feathers and sticks

27 Jan

WEEK THREE (january 18-24)

I am working on the Laminex feathers, arranging and rearranging. Again and again.
I am making decisions incrementally, taking photos with my phone to check and recheck design and placement to be sure that I am producing what I really want.
Considerations of construction, (tricky), and size, (rather large as small has little impact or relevance), both worry me.

After a couple of days and nights returning to play with arrangements I finally have my decision.

Backing/holding materials are next and again it is very slow going.
I long to be making paint chip feathers and listening to ‘Conversations’ on ABC radio.
I long to be working in a satisfying rhythm.

I am in the indecisive stage.
I proceed slowly so that I can verify that the decisions made are the correct ones.
Indecision will suggest that I go and do something easier and more quickly gratifying /satisfying while clearing my head.
Checking my inbox is the standard.
Putting on a load of washing or going for a walk also help.
Indecision is not to be confused with procrastination – it is not the same.
Indecision means I simply need time to filter my thoughts allowing the prominent, hopefully correct ideas to bubble up and become clear.

Measurements in this piece are critical and I have to resort to graph paper to make sense of my design. I am pushing forward slowly and without pleasure.
It takes all week, albeit a very disjointed, interrupted, indecisive week to get me set up for stitch.

The weekend brings a change of pace.
We head down south to our little house with a full car and a list of things to do – though when we get there we happily change plans.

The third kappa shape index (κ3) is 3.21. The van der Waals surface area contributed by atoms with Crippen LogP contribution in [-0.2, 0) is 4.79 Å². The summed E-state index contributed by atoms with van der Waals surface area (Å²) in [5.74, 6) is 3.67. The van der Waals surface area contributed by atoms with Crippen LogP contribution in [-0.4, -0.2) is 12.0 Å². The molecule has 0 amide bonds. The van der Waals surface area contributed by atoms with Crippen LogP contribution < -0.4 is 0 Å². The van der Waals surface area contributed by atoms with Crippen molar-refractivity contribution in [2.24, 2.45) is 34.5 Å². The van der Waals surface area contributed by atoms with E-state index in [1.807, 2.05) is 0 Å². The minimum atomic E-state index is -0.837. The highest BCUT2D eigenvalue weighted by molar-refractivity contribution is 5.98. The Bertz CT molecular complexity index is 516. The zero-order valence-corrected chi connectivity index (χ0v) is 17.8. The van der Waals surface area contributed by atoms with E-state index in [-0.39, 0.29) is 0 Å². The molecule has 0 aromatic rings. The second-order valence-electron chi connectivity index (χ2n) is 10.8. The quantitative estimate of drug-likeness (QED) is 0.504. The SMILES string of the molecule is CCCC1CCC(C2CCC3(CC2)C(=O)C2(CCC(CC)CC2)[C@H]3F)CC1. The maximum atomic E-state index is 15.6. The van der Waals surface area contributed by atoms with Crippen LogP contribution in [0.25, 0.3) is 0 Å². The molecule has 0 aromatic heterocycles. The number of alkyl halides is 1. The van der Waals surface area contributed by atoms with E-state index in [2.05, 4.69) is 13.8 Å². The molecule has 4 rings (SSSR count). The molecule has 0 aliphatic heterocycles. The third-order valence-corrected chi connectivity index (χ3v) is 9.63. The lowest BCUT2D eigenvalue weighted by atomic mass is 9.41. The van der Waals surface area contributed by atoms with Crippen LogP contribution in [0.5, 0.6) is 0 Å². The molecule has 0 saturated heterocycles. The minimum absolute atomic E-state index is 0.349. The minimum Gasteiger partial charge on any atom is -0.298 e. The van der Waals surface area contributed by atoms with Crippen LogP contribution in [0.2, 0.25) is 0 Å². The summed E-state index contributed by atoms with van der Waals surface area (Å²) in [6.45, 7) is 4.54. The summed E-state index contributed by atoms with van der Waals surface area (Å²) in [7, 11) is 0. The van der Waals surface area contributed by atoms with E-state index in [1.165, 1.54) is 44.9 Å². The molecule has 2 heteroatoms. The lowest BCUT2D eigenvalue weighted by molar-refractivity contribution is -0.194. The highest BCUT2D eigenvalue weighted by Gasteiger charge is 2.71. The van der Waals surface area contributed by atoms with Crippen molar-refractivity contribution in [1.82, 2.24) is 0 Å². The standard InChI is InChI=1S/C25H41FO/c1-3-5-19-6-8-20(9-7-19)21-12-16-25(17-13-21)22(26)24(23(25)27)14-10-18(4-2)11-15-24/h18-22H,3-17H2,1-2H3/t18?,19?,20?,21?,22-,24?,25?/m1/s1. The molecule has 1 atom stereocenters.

Saturday has us up the back of the block trying to reduce our piles of wood and branches.

re-growing the stackOur pile of firewood needs a top up and  our now dry branches and trimmings are easily broken into workable pieces. For all else there is the lovely JawSaw – a great, safe, girly version of a chain saw – though this gal didn’t manage to get a turn!

Two piles are broken down and stacked.
One pile of rubbish is removed to the verge for the annual hard rubbish collection.
The trailer was filled with green waste that went to the tip – a lovely little adventure.

Outside there are always the delights of nature to be appreciated.

feathers- given upAnother dead bird joins my small collection.
Macabre to some, I know, but I simply see the beauty of feathers especially though the bones certainly hold appeal.
Some of my artwork at UNI was based on these themes – dead bird inspired sculptures, drawings on clay and drawing with pencil.
Who would have thought I would become a quilter with nary a dead bird to be seen!!!!
I’ll chase out photos of that work soon as it is fascinating to realize that I am not inventing new work themes, just reinventing. There is obviously something latent in my artistic core….

A mini family contingent arrives and the pace slows right down late Saturday afternoon.
It is nice to be forced to relax, to play, and to reinterpret our space with childlike eyes.

The bloke finds a stick/leaf insect that camouflages beautifully.

leaf insect



camouflageWe pick our eight almonds. A magnificent crop!

first almond cropWe sit in the outdoor ‘lounge room’ in the late afternoon shade on a chair from last years hard rubbish collection.
No such treasures this year unfortunately.

in the outdoor loungeThere was also some stitch as the red hexagon quilt is almost finished.
set for bindingHand stitching the binding is quietly pleasurable – especially as I am a week ahead on this task.


Jan Mullen

B. Ed. Art/Craft (Textiles/Sculpture) Living in Perth, Western Australia Artist, Fabric Designer, Author, Teacher, Mentor.